marysutherland: (Tanya Moodie)

BBC Sherlock/ACD Sherlock crossover

Rating 12 (implicit femslash and het)

Spoilers: for A Scandal in Belgravia

Summary: Anthea and Ella do a bit of literary detective work.

A couple of months ago, fengirl88 had a five acts meme asking for writing and Anthea/Ella or Anthea/ACD!Irene. That prompt somehow turned into this.

Many thanks to the Small Hobbit for betaing


"I found something curious on Ms Adler's phone, Anthea," Mycroft announces, and she freezes, wondering if any of her friends might have been involved with Irene. )

marysutherland: (Mark Gatiss)
BBC Sherlock

Rating 12 (implicit shady goings-on and violence)

Spoilers: minor for Tinker, Tailor, Soldier Spy

"They don't want a repeat of nineteen seventy-two" -- Mycroft Holmes on the Diogenes Club.


Mycroft didn't know what the big building was or why it was called the Digger-Knees. He just knew it had the best buns he'd tasted in all his five years. On every trip to London, he pestered his parents to be allowed to go back there. Till the day that Father came home with a bloody nose and a swollen lip, and announced:

"Had to resign from the club. Sorry, Mycroft, old chap, no more buns for you when we go to Town."

Mycroft pretended to read his Enid Blyton, secretly listening to Father's quiet, angry explanations to Mummy.

"Lot of argy-bargy there recently about the Troubles and the Reds. Then today a crowd from the Circus turned up." Mycroft's ears pricked up, but the next thing Father said was odd. "Including a new scalphunter: some thug called Ricki Tarr. I don't know why, but halfway through a conversation someone took a swing at him."

"Really, Siger," Mummy said. "And you got involved in this brawl?"

"Seemed a chance to give Bill Haydon a little lesson," Father replied in a flat voice, and Mummy's face went red, and she told Mycroft to go upstairs.

It wasn't till next summer that Mycroft thought to ask Mummy why he and she were no longer getting their special little visits from his Uncle Bill.

marysutherland: (Harry the Historian)

Happy Christmas to rabidsamfan

Rating: 12 (embarassing medico-historical facts)

Prompt: Harry/Molly, last word "bananas"


“We get to the junction in about a m-mile,” Harry said, staring at the map by torchlight.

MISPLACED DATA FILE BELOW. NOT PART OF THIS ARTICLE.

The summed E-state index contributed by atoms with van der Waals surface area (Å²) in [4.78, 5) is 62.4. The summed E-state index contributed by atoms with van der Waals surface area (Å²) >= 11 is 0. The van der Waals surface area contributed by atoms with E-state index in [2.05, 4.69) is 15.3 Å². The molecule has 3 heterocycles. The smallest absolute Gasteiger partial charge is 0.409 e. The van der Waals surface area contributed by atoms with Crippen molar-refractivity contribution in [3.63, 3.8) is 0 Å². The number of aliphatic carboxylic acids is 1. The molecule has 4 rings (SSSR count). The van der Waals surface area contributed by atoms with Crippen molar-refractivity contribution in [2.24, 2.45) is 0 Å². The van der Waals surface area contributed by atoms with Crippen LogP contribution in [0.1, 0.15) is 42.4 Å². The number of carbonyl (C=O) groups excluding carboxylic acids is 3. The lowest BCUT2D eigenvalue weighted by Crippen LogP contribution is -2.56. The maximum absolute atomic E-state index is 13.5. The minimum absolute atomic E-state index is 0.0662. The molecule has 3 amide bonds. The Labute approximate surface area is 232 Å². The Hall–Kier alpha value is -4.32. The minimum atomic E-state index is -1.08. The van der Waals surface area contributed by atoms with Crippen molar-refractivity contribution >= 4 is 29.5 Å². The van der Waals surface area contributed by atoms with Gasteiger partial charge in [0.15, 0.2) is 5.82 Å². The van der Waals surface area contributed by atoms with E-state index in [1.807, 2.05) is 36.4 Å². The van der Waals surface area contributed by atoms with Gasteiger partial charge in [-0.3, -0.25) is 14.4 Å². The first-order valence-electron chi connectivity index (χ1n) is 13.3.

“And what direction do we go?” Molly asked. There was a moment’s intense concentration in the passenger seat.

“Left,” Harry announced triumphantly.

Molly tried not to look relieved when the signpost confirmed that Shrewsbury was the next turn on the left. It hadn’t been an easy drive.

“I could have come on my own,” Harry said mildly. “Taken the train.”

“I wanted to come. You need...” Molly paused. She mustn’t say: You need looking after. “You need someone to discuss medieval medicine with.”

“They should have invited you to speak, not m-me,” Harry said. “Why does a Cadfael Weekend want a historian of eighteenth-century crime?”

“Because one of the organisers heard your talk about hanging, and thought it was brilliant,” Molly replied, smiling. “But please don’t mention post-mortem priapism this time.”

“Not very Ellis P-Peters?” Harry asked. “But it’s fascinating.”

Molly had mostly got over her fear that Harry would start drinking when she went off to conferences. Now she just worried that she’d tell a roomful of elderly women about hanged men getting erections. Or forget to sleep or eat properly. Which was why, besides the sexy underwear she’d packed for herself, their luggage also included ear-plugs, lavender oil, cereal bars and bananas.

marysutherland: (Harry the Historian)
BBC Sherlock

Spoilers: none

Rating 12 (historical weirdness)

Summary: Indulgent historian's fluff with Dr Harriet Watson on the phone to Molly.


"Hi, M-Molly. It's m-midnight here and I'm sitting in my hotel room topless.  )
marysutherland: (Default)

BBC Sherlock
Rating 15 (alcoholism, drug-taking, explicit femslash and slash, homophobia, swearing, vomiting)

Sequel to Birthday Surprise and Launch Off in which Molly gets together with Dr Harriet Watson, historian of eighteenth-century women and recovering alcoholic

Huge thanks to my beta Blooms84 for tackling this monster and making extremely helpful suggestions

Part 1, Part 2, Part 3, Part 4, Parts 5 & 6, Part 7, Part 8, Part 9 & 10, Part 11, Part 13, Part 14, Part 15, Part 16, Part 17

Summary: Even Sherlock's finding this weekend a strain now...

12) Saturday: Sherlock



All this talk about a 24/7 society was rubbish, thought Sherlock, swigging yet another cup of coffee. )